American Journal of Economics and Business Administration
Youth Entrepreneurship Civil-Public Partnership
Baseline Study on Women Entrepreneurship in Serbia
Policy for SME and Entrepreneruship Department
EU Observer: Mass Unemployment in the Balkans
Serbia's new legal framework for regulating capital market to protect small shareholders

StartUp Weekend Munich ’11

Launching a business, getting face time with thought leaders, extending your practical skill set, building a network of similar minded people and meeting potential Co-founders are probably listed under the “long-term achievements” of your to-do list, aren’t they? Now imagine checking those things off within a weekend! Blasting idea, and also feasible thanks to a series of events, called “StartUp Weekends”.

The idea is to offer an environment for developers, business managers, marketing gurus, graphic artists and startup enthusiasts to share ideas for new startup companies, form teams, develop prototypes, and launch startups. And this within 48 hours. Starting in 2007, the events organized by a non-profit organization based in Seattle, have spread to more than 35 countries, gaining worldwide popularity in the field of education and proliferation of entrepreneurship.

StartUp Weekend Munich - Ahrend


This year in Germany, StartUp Weekends were held in Berlin, Nuremberg, Hamburg, Stuttgart and Munich, where I attended. On 24 June 2011 over 100 students and professionals came together at the Stratscheg Center For Entrepreneurship to join a startup team or get their own business idea transcribed.

Each StartUp event is structured similar: 
Friday: After registration and welcome speeches, every attendee has the chance to pitch his business idea, from which the 10 most voted ideas have the permission to get executed. This is when the teams start forming, discuss the ideas and begin working.
Saturday: Saturday is all about developing the business plan and building a prototype. Mentors from a variety of fields help teams one-on-one. It is up to the teams, whether they work through the night or not.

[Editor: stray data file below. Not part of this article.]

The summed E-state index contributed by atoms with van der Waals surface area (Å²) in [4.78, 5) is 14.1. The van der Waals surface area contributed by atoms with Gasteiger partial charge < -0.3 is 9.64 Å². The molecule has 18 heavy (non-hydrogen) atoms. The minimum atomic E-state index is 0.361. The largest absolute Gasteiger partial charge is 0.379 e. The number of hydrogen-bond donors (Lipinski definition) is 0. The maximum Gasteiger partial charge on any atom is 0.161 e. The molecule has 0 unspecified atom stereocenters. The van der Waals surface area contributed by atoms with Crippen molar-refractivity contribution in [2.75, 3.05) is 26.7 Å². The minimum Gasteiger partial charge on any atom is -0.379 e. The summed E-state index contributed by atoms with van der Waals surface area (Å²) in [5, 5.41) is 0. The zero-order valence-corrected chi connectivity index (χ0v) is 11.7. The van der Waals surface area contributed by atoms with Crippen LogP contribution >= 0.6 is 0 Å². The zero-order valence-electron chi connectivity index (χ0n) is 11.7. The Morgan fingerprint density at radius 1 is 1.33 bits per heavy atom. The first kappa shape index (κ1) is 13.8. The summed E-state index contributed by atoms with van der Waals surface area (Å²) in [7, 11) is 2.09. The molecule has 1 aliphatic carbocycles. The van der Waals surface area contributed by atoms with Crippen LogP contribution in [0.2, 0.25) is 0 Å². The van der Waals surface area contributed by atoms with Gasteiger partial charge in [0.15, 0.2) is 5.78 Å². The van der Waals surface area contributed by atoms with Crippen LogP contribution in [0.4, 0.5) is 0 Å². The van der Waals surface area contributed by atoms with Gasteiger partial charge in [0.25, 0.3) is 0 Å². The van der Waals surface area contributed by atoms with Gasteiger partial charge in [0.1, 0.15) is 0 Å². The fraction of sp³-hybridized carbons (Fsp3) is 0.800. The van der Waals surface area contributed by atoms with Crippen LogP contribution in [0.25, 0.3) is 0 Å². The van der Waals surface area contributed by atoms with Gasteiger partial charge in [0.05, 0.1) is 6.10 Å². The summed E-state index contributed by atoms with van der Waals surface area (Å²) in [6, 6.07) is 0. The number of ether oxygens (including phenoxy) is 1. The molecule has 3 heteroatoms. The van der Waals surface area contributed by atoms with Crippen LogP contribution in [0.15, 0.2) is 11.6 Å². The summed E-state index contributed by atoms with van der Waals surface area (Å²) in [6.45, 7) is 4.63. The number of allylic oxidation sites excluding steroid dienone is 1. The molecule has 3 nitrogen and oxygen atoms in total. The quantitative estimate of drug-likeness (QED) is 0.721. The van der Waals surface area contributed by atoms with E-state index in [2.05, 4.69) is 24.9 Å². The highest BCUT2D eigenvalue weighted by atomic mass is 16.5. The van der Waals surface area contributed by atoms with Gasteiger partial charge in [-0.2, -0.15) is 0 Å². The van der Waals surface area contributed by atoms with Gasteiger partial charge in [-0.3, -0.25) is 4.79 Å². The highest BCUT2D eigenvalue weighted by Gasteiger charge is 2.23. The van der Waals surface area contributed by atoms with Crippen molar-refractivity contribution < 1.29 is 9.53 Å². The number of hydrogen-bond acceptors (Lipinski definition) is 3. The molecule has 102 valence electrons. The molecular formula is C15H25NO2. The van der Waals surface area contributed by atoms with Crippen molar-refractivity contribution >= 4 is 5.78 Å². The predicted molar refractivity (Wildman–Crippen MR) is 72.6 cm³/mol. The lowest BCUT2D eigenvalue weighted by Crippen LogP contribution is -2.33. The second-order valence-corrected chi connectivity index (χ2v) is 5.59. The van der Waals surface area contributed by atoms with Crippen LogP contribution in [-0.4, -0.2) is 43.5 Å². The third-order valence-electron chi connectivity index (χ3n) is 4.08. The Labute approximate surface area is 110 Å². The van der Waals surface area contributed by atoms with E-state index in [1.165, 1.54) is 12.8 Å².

Sunday: On Sunday the teams have time to complete their work and also held their final presentation in front of the judges who then will award the winners. Awards will be given for the best pitch, most innovative idea and the overall winner.

After the StartUp is before the StartUp.

My team’s startup is called CloseGuru (http://closeguru.com/) and connects people with certain skills who are willing to share their passion with people who want to learn new skills and get inspired. Find like-minded people and enhance your skills by teaching while getting paid! Thanks to our skilled team and the coaches who understood to solve our initial communication problems, my team was awarded for ‘Best Pitch’.


Jan Ahrend on StartUp Weekend CloseGuru


Lessons I learned from the StartUp Weekend:

Communication is essential. Especially when your team consists of 9 members, coming from a business and computer background. Seeing a business idea from two totally different angels can lead to two different visions of the business. Constant communication brings all team members to the same level.

  • Understand your product. It’s like in the real VC world: only one try, only a few minutes to convince investors that your product is awesome. For those 5 minutes, you have to pick the most important aspects of your business.
  • If it wasn’t StartUp Weekend, I would have probably spent my weekend with overthinking the theoretical potential of the business instead of just building it. So just build it, just go!
  • “Was ich nicht weiß, macht mich nicht heiß!” You will only get judged on information that you are telling the jury. Simply leave information about already existing models away and get honored as being most innovative. (That’s what some other participating startups did at least and it unfortunately worked)
  • At the end it’s all about time. The fact that you have only 48 hours to launch a startup is an immense productivity booster. You stop worrying about the outcome and start building the desired product.
  • After the StartUp is before the StartUp. Although I decided against keep on working on CloseGuru, I made a little step towards my own potential StartUp. Speaking with so many passionate people is very inspiring and motivating.

Ahrend: StartUp Weekend Munich 2011


Attending a StartUp Weekend was definitely the right choice. I gained valuable experience, had interesting conversations and established new contacts. If you want to attend an StartUp Weekend in the future, make sure to check out the official event map.